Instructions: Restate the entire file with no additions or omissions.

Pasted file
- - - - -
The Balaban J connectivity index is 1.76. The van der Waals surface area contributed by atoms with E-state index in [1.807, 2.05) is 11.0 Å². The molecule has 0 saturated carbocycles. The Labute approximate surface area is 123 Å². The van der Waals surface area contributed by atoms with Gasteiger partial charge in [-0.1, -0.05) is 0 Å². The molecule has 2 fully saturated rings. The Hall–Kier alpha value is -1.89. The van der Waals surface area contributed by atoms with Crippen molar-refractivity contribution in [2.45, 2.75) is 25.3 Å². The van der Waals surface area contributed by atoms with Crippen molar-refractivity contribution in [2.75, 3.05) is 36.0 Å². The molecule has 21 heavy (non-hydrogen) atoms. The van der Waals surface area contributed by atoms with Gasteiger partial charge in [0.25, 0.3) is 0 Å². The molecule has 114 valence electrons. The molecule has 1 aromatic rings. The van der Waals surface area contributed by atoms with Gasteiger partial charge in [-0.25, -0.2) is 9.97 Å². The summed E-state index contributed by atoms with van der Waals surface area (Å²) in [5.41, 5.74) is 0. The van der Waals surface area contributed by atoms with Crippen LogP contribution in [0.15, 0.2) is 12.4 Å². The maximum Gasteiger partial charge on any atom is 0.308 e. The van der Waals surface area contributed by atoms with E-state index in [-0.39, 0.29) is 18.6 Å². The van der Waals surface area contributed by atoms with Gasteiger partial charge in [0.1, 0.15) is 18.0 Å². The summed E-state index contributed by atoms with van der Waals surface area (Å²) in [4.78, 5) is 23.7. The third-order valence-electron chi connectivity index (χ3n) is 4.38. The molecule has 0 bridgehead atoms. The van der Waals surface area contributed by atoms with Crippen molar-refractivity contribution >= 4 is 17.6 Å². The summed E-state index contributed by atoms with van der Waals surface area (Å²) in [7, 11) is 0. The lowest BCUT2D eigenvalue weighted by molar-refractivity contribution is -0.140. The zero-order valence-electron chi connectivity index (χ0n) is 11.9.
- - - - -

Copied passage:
The Balaban J connectivity index is 1.76. The van der Waals surface area contributed by atoms with E-state index in [1.807, 2.05) is 11.0 Å². The molecule has 0 saturated carbocycles. The Labute approximate surface area is 123 Å². The van der Waals surface area contributed by atoms with Gasteiger partial charge in [-0.1, -0.05) is 0 Å². The molecule has 2 fully saturated rings. The Hall–Kier alpha value is -1.89. The van der Waals surface area contributed by atoms with Crippen molar-refractivity contribution in [2.45, 2.75) is 25.3 Å². The van der Waals surface area contributed by atoms with Crippen molar-refractivity contribution in [2.75, 3.05) is 36.0 Å². The molecule has 21 heavy (non-hydrogen) atoms. The van der Waals surface area contributed by atoms with Gasteiger partial charge in [0.25, 0.3) is 0 Å². The molecule has 114 valence electrons. The molecule has 1 aromatic rings. The van der Waals surface area contributed by atoms with Gasteiger partial charge in [-0.25, -0.2) is 9.97 Å². The summed E-state index contributed by atoms with van der Waals surface area (Å²) in [5.41, 5.74) is 0. The van der Waals surface area contributed by atoms with Crippen LogP contribution in [0.15, 0.2) is 12.4 Å². The maximum Gasteiger partial charge on any atom is 0.308 e. The van der Waals surface area contributed by atoms with E-state index in [-0.39, 0.29) is 18.6 Å². The van der Waals surface area contributed by atoms with Gasteiger partial charge in [0.1, 0.15) is 18.0 Å². The summed E-state index contributed by atoms with van der Waals surface area (Å²) in [4.78, 5) is 23.7. The third-order valence-electron chi connectivity index (χ3n) is 4.38. The molecule has 0 bridgehead atoms. The van der Waals surface area contributed by atoms with Crippen molar-refractivity contribution >= 4 is 17.6 Å². The summed E-state index contributed by atoms with van der Waals surface area (Å²) in [7, 11) is 0. The lowest BCUT2D eigenvalue weighted by molar-refractivity contribution is -0.140. The zero-order valence-electron chi connectivity index (χ0n) is 11.9.